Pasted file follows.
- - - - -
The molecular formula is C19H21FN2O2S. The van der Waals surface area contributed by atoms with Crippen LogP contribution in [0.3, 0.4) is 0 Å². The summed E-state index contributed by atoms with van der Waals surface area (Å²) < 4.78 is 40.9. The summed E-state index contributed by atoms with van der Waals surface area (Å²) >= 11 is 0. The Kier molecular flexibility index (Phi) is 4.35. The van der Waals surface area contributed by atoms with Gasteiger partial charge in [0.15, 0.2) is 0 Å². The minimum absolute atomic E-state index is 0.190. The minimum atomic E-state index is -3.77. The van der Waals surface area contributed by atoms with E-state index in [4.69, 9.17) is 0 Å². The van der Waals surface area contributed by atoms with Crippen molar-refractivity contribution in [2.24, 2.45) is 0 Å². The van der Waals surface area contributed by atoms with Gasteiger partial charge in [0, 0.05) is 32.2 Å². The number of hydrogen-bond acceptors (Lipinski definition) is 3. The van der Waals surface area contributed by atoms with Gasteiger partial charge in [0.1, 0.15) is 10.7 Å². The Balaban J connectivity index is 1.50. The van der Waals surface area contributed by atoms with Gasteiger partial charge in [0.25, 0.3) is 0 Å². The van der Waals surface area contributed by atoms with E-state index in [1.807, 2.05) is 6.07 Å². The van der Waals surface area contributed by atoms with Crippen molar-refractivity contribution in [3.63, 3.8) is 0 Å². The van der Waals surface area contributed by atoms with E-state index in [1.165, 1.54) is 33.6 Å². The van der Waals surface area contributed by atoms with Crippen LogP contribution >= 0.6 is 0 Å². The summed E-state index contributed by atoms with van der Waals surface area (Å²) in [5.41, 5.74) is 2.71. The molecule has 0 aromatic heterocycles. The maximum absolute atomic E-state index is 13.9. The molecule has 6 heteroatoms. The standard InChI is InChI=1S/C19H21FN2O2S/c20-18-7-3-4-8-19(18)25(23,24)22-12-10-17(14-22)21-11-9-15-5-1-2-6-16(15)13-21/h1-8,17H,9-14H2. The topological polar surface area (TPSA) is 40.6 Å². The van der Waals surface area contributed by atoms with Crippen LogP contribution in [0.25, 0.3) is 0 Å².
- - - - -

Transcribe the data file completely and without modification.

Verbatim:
The molecular formula is C19H21FN2O2S. The van der Waals surface area contributed by atoms with Crippen LogP contribution in [0.3, 0.4) is 0 Å². The summed E-state index contributed by atoms with van der Waals surface area (Å²) < 4.78 is 40.9. The summed E-state index contributed by atoms with van der Waals surface area (Å²) >= 11 is 0. The Kier molecular flexibility index (Phi) is 4.35. The van der Waals surface area contributed by atoms with Gasteiger partial charge in [0.15, 0.2) is 0 Å². The minimum absolute atomic E-state index is 0.190. The minimum atomic E-state index is -3.77. The van der Waals surface area contributed by atoms with E-state index in [4.69, 9.17) is 0 Å². The van der Waals surface area contributed by atoms with Crippen molar-refractivity contribution in [2.24, 2.45) is 0 Å². The van der Waals surface area contributed by atoms with Gasteiger partial charge in [0, 0.05) is 32.2 Å². The number of hydrogen-bond acceptors (Lipinski definition) is 3. The van der Waals surface area contributed by atoms with Gasteiger partial charge in [0.1, 0.15) is 10.7 Å². The Balaban J connectivity index is 1.50. The van der Waals surface area contributed by atoms with Gasteiger partial charge in [0.25, 0.3) is 0 Å². The van der Waals surface area contributed by atoms with E-state index in [1.807, 2.05) is 6.07 Å². The van der Waals surface area contributed by atoms with Crippen molar-refractivity contribution in [3.63, 3.8) is 0 Å². The van der Waals surface area contributed by atoms with E-state index in [1.165, 1.54) is 33.6 Å². The van der Waals surface area contributed by atoms with Crippen LogP contribution >= 0.6 is 0 Å². The summed E-state index contributed by atoms with van der Waals surface area (Å²) in [5.41, 5.74) is 2.71. The molecule has 0 aromatic heterocycles. The maximum absolute atomic E-state index is 13.9. The molecule has 6 heteroatoms. The standard InChI is InChI=1S/C19H21FN2O2S/c20-18-7-3-4-8-19(18)25(23,24)22-12-10-17(14-22)21-11-9-15-5-1-2-6-16(15)13-21/h1-8,17H,9-14H2. The topological polar surface area (TPSA) is 40.6 Å². The van der Waals surface area contributed by atoms with Crippen LogP contribution in [0.25, 0.3) is 0 Å².